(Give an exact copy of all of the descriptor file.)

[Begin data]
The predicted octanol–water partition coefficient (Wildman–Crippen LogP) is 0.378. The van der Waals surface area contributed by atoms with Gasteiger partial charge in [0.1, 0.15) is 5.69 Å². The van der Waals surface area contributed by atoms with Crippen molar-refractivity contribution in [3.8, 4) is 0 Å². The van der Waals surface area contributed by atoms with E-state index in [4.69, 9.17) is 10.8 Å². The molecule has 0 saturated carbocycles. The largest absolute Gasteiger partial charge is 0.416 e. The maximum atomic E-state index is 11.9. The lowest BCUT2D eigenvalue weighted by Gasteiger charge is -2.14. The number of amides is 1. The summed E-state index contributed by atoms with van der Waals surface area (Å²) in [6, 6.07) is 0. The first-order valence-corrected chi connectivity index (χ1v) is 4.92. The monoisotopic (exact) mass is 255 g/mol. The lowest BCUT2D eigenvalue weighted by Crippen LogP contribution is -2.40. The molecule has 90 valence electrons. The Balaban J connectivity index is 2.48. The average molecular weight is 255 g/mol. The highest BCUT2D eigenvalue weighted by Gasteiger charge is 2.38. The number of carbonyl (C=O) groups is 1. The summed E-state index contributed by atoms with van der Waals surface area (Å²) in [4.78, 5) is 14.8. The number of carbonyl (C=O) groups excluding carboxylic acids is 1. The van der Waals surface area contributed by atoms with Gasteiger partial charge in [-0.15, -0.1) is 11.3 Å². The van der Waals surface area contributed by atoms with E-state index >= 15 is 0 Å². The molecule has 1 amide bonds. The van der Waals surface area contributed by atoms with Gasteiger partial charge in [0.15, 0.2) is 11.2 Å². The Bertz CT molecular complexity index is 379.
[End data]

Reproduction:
The predicted octanol–water partition coefficient (Wildman–Crippen LogP) is 0.378. The van der Waals surface area contributed by atoms with Gasteiger partial charge in [0.1, 0.15) is 5.69 Å². The van der Waals surface area contributed by atoms with Crippen molar-refractivity contribution in [3.8, 4) is 0 Å². The van der Waals surface area contributed by atoms with E-state index in [4.69, 9.17) is 10.8 Å². The molecule has 0 saturated carbocycles. The largest absolute Gasteiger partial charge is 0.416 e. The maximum atomic E-state index is 11.9. The lowest BCUT2D eigenvalue weighted by Gasteiger charge is -2.14. The number of amides is 1. The summed E-state index contributed by atoms with van der Waals surface area (Å²) in [6, 6.07) is 0. The first-order valence-corrected chi connectivity index (χ1v) is 4.92. The monoisotopic (exact) mass is 255 g/mol. The lowest BCUT2D eigenvalue weighted by Crippen LogP contribution is -2.40. The molecule has 90 valence electrons. The Balaban J connectivity index is 2.48. The average molecular weight is 255 g/mol. The highest BCUT2D eigenvalue weighted by Gasteiger charge is 2.38. The number of carbonyl (C=O) groups is 1. The summed E-state index contributed by atoms with van der Waals surface area (Å²) in [4.78, 5) is 14.8. The number of carbonyl (C=O) groups excluding carboxylic acids is 1. The van der Waals surface area contributed by atoms with Gasteiger partial charge in [-0.15, -0.1) is 11.3 Å². The van der Waals surface area contributed by atoms with E-state index >= 15 is 0 Å². The molecule has 1 amide bonds. The van der Waals surface area contributed by atoms with Gasteiger partial charge in [0.15, 0.2) is 11.2 Å². The Bertz CT molecular complexity index is 379.